Since the discovery of Göbekli Tepe, a number of sites have been discovered around it which hold the same characteristic T-shaped pillars. These sites are smaller and younger than Göbekli Tepe and are dispersed evenly between the settlements of the time. Researchers have argued that together these megalithic sites represent a network of socio-ritual gathering places that had its centre and origin in Göbekli Tepe.
Before Göbekli Tepe’s discovery it was common knowledge that people had discovered agriculture, settled down, developed complex social systems, and were only then capable of forming organised communities. Göbekli Tepe clearly does not fit into this theory. There are no traces of settlement or agriculture from the time when its oldest layer was built.
Is it possible therefore that such ancient megalithic sites were the original drive for people to gather and work together? 500 years after the erection of Göbekli Tepe agriculture suddenly sprang in regions around it and kindled human civilization. A number of researchers have argued that the skills and social structures that must have been developed in order to allow our ancestors to build such sites later allowed them to form communities. As Schmidt famously put it, “First came the temple, then the city.”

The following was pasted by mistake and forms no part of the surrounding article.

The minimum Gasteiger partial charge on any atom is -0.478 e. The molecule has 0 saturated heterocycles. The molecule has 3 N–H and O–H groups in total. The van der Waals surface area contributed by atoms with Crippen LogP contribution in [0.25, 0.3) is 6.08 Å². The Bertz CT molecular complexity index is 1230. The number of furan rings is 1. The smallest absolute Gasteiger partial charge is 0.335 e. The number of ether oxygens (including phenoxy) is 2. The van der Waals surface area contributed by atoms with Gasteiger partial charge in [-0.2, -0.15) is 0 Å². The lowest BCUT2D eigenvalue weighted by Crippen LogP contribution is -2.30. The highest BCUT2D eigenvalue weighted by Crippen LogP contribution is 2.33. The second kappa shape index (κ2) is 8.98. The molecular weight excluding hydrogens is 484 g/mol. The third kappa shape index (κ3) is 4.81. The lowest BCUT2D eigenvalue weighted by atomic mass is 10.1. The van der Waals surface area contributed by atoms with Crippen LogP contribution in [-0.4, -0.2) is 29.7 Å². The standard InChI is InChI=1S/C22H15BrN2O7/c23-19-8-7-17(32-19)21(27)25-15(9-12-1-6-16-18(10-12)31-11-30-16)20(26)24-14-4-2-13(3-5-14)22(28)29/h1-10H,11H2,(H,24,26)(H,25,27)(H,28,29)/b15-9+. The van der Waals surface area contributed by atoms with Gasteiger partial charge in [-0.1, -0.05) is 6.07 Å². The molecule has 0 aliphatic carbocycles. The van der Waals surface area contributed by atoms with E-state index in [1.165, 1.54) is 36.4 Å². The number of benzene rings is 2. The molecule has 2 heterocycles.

Perhaps our ancestors built these megalithic sites as sacred meeting places where wisdom was passed and shared among people? Places where cultural and religious differences were reconciled and alliances forged…
Another mystery is the fact that Göbekli Tepe was discovered buried underground. Buried not by gradual accumulation of earth, but by human design. Why did the monuments creators decide to cover them in earth? They buried them systematically every few decades; they built the circles one over the other and then mysteriously abandoned them 9 000 years ago. The stones now reveal themselves to archaeologists in pristine condition, covered in well-preserved relief and three-dimensional carvings (an unprecedented technique for the time). But why were they buried in the first place?